In 1881, the telegraph was metaphorically described as the nerves of the world, with the roads being its veins. At this juncture, the expansive sands of Africa and the icy expanse of the Arctic were the only regions yet untouched by the telegraphic grid. These pulses of energy, traversing across the globe, marked humanity’s initial foray into the information era.
The book ‘The Wonders of Electricity’, published the same year, provides a fascinating perspective on the telegraph, highlighting the challenges associated with this cutting-edge technology. A case in point: a London omnibus driver who tragically lost his life to a stray wire. Also, residents living near these wires feared they might act as lightning magnets.
The book talks about the exotic challenges faced while expanding telegraphy worldwide. Buffalos, tigers, bandicoots, and monkeys were all potential disruptors of this global endeavour. Moreover, other complications ranged from the locals using telegraph posts as firewood, to corrupt officials, and bizarrely, certain Spanish communities believing in the need to grease the telegraph wires with the fat of deceased children.
Even with its colonial perspective, the book provides a captivating glimpse into the awe inspired by the first transnational connections. One instance was the inaugural submarine cable laid in 1850 between the UK and France. Despite functioning for only a few hours, its discovery by a fisherman, mistaking it for an unusual type of seaweed, added a layer of intrigue.
The next milestone came in 1858 with the first cable linking Ireland (then part of the United Kingdom) and Newfoundland in the United States. This achievement was marked by the exchange of greetings between the US President and the British Queen. However, the advent of the Civil War soon diverted focus from transatlantic communications.
When this book was penned, the telegraphic network had extended to include half a dozen cables from the UK to the USA, one from Portugal to Brazil, three cables to India, and an under-construction link to the war-ridden South Africa. This was a degree of interconnection never seen before.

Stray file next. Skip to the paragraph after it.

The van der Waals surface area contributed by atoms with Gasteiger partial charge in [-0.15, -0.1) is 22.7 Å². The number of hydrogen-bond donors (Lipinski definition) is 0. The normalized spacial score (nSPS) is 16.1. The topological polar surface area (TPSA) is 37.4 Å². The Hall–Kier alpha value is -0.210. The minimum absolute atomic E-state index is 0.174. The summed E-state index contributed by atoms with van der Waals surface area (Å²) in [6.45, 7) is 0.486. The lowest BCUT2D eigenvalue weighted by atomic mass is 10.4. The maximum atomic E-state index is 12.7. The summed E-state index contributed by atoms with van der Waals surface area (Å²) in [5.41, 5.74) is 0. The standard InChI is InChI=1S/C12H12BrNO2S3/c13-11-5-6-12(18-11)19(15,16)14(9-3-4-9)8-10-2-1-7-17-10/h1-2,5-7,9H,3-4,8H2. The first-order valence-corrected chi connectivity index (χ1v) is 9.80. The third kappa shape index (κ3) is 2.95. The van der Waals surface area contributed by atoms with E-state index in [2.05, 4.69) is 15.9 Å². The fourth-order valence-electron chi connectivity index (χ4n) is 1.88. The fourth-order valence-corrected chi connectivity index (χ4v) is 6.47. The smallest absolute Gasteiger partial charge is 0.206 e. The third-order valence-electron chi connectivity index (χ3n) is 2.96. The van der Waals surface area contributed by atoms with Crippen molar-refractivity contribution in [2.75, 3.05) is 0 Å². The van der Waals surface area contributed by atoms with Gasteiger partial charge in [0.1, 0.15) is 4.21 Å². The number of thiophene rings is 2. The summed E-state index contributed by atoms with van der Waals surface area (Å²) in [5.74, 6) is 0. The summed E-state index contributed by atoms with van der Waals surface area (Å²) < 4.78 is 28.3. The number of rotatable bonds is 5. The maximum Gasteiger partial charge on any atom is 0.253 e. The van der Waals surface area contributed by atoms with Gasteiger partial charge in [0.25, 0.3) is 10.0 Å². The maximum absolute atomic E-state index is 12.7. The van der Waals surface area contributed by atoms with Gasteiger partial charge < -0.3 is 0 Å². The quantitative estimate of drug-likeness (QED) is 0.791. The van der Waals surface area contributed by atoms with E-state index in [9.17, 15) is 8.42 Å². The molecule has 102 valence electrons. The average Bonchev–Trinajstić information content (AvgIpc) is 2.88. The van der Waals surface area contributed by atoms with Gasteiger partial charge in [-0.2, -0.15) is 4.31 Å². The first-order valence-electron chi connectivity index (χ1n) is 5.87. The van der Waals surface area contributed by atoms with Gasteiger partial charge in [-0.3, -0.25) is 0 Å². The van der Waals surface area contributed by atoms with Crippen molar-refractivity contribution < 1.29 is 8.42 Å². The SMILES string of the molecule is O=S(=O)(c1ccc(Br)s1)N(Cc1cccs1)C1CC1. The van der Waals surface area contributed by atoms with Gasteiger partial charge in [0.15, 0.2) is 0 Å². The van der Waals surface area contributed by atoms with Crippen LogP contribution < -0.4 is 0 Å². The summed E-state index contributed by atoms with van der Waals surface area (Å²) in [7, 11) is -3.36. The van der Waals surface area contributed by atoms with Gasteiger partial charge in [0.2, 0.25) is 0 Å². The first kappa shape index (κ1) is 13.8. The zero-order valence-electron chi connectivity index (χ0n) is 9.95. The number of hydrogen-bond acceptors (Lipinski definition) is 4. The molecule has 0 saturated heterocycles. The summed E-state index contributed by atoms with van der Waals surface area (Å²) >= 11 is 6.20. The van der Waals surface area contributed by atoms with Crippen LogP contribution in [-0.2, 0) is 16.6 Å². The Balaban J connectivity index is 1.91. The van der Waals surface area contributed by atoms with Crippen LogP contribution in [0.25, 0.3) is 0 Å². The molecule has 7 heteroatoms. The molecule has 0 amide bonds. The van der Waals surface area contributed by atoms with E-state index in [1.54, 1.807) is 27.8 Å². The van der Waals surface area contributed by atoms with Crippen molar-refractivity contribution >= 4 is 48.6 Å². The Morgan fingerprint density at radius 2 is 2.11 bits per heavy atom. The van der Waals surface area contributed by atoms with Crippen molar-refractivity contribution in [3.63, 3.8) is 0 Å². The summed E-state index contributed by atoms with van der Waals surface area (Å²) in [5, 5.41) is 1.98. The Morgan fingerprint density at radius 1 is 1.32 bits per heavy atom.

The narrative then moves on to the technical hurdles faced, like the selection of copper over iron for the wires, despite its higher cost, and the complexity of the wire structures. The bizarre challenges of oceanic creatures, such as zoophytes, spike-backed sunfish, and toredo worms, also had to be considered when designing the submarine cables.
This historical account may appear amusing now, but it’s important to remember that these telegraph wires heralded a global shrinkage, an achievement we tend to overlook in today’s internet era. The infrastructure of copper wires, described as the world’s nerves, remains crucial today.
Ending on a rather prophetic note, the chapter highlights the mind-boggling speed of thoughts that would circumnavigate the world once a cable linked San Francisco to Japan. The author then speculates about a future invention superseding these wire and cable networks – a prediction that has come true with the advent of radio and satellites.
“When a cable is once laid from San Francisco to Japan, we shall have a girdle around the world, on which it will be slow work for thought to travel in forty seconds. And then – who knows? There may come some other amazing discovery, to render useless all this cobweb of wires and cables.”